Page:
How we cite our quotes:
That Lady Russell, of steady age and character, and extremely well provided for, should have no thought of a second marriage, needs no apology to the public, which is rather apt to be unreasonably discontented when a woman does marry again, than when she does not; but Sir Walter's continuing in singleness requires explanation. (1.9)
This underscores the different roles of men and women in marriage during this period. Lady Russell's got her financial stability, so she no longer needs a husband, while a widowed man of good fortune must be in want of a wife to keep his house running for him.
The child was to be kept in bed and amused as quietly as possible; but what was there for a father to do? This was quite a female case, and it would be highly absurd in him, who could be of no use at home, to shut himself up. (7.7)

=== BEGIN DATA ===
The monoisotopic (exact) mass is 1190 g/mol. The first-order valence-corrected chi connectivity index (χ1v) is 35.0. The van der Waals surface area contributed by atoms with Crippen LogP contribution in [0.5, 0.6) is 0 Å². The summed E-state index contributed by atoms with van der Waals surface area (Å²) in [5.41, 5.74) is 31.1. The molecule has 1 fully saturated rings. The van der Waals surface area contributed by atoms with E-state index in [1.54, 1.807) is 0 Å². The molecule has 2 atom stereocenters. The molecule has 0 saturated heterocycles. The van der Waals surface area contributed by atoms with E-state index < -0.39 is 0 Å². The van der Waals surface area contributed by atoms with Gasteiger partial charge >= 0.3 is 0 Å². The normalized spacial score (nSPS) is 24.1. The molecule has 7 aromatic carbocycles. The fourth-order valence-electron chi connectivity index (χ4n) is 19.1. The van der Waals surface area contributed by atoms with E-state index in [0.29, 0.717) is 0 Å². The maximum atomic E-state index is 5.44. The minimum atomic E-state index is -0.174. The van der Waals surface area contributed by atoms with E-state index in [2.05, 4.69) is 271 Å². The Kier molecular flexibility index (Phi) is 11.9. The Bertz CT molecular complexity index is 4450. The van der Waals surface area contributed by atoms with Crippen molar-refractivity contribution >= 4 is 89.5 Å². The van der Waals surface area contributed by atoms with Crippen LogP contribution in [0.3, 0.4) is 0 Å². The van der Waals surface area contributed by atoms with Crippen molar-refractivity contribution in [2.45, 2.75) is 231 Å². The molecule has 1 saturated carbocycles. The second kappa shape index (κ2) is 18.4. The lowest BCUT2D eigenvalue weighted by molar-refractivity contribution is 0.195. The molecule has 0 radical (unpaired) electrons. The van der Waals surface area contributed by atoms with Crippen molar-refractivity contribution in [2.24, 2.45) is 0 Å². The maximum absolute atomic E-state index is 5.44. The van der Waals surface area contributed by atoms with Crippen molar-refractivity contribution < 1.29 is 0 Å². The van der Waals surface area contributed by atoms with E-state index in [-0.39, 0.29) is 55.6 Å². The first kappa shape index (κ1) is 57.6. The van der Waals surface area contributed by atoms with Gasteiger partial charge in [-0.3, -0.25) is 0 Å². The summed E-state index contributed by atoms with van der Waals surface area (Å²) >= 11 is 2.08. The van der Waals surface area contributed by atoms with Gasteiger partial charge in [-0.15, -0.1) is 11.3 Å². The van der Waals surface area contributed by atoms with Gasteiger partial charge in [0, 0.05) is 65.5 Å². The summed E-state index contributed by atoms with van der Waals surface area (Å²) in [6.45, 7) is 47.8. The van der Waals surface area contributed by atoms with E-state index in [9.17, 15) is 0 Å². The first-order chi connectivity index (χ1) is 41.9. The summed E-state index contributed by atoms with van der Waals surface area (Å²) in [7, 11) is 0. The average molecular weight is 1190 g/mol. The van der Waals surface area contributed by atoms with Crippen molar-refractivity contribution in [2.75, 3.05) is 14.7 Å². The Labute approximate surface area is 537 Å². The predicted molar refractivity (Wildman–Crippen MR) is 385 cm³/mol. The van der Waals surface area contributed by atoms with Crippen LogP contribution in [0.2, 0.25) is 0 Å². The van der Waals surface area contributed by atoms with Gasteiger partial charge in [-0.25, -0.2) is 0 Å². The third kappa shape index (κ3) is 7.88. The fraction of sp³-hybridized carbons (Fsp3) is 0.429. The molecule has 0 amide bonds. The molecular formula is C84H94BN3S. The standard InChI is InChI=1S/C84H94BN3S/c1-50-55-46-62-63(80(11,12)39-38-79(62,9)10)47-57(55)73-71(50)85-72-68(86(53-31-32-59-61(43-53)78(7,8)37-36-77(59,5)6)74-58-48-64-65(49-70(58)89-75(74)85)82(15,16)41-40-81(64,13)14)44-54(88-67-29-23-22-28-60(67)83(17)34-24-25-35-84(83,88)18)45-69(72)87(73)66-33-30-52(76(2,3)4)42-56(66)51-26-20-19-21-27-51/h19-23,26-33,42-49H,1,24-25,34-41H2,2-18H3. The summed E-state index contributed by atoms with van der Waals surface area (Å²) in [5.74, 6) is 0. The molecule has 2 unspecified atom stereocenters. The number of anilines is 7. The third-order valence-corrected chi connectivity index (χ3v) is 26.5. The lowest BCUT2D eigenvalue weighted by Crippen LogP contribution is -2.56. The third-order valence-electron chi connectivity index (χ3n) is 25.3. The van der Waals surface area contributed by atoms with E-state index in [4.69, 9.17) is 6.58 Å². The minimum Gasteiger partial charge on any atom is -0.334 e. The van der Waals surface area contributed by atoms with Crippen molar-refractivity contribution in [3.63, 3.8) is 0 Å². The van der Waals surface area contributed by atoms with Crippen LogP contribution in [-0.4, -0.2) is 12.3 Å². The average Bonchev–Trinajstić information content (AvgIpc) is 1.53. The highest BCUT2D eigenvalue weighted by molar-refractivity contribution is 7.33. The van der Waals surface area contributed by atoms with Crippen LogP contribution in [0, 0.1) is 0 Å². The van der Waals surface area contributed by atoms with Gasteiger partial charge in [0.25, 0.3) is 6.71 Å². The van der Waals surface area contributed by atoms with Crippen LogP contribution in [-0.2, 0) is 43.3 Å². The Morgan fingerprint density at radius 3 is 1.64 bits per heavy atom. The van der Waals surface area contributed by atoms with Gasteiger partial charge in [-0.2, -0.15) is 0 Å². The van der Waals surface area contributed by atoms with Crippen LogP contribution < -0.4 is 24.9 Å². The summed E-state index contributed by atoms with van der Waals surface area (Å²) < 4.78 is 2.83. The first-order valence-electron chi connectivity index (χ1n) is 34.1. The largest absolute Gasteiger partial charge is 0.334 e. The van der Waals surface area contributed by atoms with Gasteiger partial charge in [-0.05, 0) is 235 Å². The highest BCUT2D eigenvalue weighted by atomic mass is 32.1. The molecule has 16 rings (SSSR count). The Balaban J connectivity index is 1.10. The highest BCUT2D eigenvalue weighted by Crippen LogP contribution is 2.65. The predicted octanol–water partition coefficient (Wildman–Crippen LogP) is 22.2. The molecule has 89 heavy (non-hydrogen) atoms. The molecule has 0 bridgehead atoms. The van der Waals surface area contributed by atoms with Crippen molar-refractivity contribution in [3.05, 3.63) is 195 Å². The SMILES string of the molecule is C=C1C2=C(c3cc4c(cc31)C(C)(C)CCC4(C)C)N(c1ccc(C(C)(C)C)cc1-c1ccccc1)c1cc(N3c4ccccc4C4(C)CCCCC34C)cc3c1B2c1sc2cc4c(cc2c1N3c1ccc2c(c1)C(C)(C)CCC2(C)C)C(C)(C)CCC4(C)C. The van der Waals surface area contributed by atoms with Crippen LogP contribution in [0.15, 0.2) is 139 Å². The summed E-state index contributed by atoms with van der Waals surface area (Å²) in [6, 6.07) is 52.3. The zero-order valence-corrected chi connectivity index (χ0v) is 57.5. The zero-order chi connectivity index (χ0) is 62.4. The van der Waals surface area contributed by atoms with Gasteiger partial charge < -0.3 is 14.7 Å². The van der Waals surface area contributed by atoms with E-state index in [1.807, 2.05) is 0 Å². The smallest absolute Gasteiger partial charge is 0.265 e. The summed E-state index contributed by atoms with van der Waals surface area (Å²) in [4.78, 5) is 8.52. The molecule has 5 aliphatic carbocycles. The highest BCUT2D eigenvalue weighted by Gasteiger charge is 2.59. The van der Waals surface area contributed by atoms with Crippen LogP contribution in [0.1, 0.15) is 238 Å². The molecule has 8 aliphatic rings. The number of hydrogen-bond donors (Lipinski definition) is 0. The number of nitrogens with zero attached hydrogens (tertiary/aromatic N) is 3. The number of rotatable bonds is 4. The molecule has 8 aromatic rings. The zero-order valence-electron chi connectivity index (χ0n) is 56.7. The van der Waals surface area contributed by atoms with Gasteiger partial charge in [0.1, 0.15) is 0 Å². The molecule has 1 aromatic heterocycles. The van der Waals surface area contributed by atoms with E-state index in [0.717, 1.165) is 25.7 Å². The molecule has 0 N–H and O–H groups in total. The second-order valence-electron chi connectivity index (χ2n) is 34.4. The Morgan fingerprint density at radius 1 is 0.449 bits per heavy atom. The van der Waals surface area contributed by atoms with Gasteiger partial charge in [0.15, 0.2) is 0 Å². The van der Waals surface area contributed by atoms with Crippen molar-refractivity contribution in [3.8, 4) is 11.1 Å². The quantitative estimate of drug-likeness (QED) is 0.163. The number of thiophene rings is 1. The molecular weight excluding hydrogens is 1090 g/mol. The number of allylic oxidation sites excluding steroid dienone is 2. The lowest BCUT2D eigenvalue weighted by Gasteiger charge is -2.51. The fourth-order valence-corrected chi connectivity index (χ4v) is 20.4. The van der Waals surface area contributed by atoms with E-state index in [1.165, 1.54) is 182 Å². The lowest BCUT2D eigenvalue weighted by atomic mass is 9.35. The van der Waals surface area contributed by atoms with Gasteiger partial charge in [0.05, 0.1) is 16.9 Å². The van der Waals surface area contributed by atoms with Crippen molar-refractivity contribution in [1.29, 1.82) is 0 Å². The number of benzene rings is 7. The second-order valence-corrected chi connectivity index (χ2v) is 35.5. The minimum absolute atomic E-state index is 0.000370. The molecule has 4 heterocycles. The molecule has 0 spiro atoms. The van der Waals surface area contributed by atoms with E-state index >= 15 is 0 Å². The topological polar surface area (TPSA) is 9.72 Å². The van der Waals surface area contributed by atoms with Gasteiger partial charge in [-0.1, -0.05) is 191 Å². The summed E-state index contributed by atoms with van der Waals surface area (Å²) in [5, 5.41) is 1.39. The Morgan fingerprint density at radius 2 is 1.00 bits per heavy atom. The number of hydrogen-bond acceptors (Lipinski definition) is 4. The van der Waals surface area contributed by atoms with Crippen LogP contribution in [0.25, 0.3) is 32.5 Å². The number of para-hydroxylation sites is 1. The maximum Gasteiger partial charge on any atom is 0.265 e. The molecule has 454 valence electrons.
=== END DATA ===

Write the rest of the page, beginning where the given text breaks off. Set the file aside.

So daddy doesn't know any quiet games? This sounds like an excuse...
[Mary speaks] "So you and I are to be left to shift by ourselves, with this poor sick child; and not a creature coming near us all the evening! I knew how it would be. This is always my luck. If there is anything disagreeable going on men are always sure to get out of it, and Charles is as bad as any of them." [...] [Anne speaks] "Nursing does not belong to a man; it is not his province. A sick child is always the mother's property: her own feelings generally make it so." (7.10)
And Mary thinks that Charles is being slippery too. Anne here is the voice of the status quo, and gets in a subtle dig at Mary: if she were a good mother, she would want to stay with her child.